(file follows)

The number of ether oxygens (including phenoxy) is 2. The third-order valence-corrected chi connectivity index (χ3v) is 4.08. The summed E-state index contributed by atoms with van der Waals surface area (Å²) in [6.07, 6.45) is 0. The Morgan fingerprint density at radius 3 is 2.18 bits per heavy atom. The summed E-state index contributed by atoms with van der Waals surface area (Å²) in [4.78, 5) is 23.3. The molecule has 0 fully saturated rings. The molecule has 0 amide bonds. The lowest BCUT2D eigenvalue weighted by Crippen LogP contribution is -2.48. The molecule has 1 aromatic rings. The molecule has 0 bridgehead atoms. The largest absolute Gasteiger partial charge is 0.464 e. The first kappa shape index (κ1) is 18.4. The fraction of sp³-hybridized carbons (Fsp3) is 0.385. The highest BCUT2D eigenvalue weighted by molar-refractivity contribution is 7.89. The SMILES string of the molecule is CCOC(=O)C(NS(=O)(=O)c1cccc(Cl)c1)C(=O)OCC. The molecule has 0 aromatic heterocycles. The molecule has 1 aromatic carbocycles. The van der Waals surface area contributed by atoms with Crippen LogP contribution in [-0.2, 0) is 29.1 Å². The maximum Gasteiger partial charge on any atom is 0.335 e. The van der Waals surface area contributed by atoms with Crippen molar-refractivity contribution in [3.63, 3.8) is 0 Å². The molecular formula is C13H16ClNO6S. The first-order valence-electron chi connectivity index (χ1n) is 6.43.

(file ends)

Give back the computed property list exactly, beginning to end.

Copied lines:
The number of ether oxygens (including phenoxy) is 2. The third-order valence-corrected chi connectivity index (χ3v) is 4.08. The summed E-state index contributed by atoms with van der Waals surface area (Å²) in [6.07, 6.45) is 0. The Morgan fingerprint density at radius 3 is 2.18 bits per heavy atom. The summed E-state index contributed by atoms with van der Waals surface area (Å²) in [4.78, 5) is 23.3. The molecule has 0 fully saturated rings. The molecule has 0 amide bonds. The lowest BCUT2D eigenvalue weighted by Crippen LogP contribution is -2.48. The molecule has 1 aromatic rings. The molecule has 0 bridgehead atoms. The largest absolute Gasteiger partial charge is 0.464 e. The first kappa shape index (κ1) is 18.4. The fraction of sp³-hybridized carbons (Fsp3) is 0.385. The highest BCUT2D eigenvalue weighted by molar-refractivity contribution is 7.89. The SMILES string of the molecule is CCOC(=O)C(NS(=O)(=O)c1cccc(Cl)c1)C(=O)OCC. The molecule has 0 aromatic heterocycles. The molecule has 1 aromatic carbocycles. The van der Waals surface area contributed by atoms with Crippen LogP contribution in [-0.2, 0) is 29.1 Å². The maximum Gasteiger partial charge on any atom is 0.335 e. The van der Waals surface area contributed by atoms with Crippen molar-refractivity contribution in [3.63, 3.8) is 0 Å². The molecular formula is C13H16ClNO6S. The first-order valence-electron chi connectivity index (χ1n) is 6.43.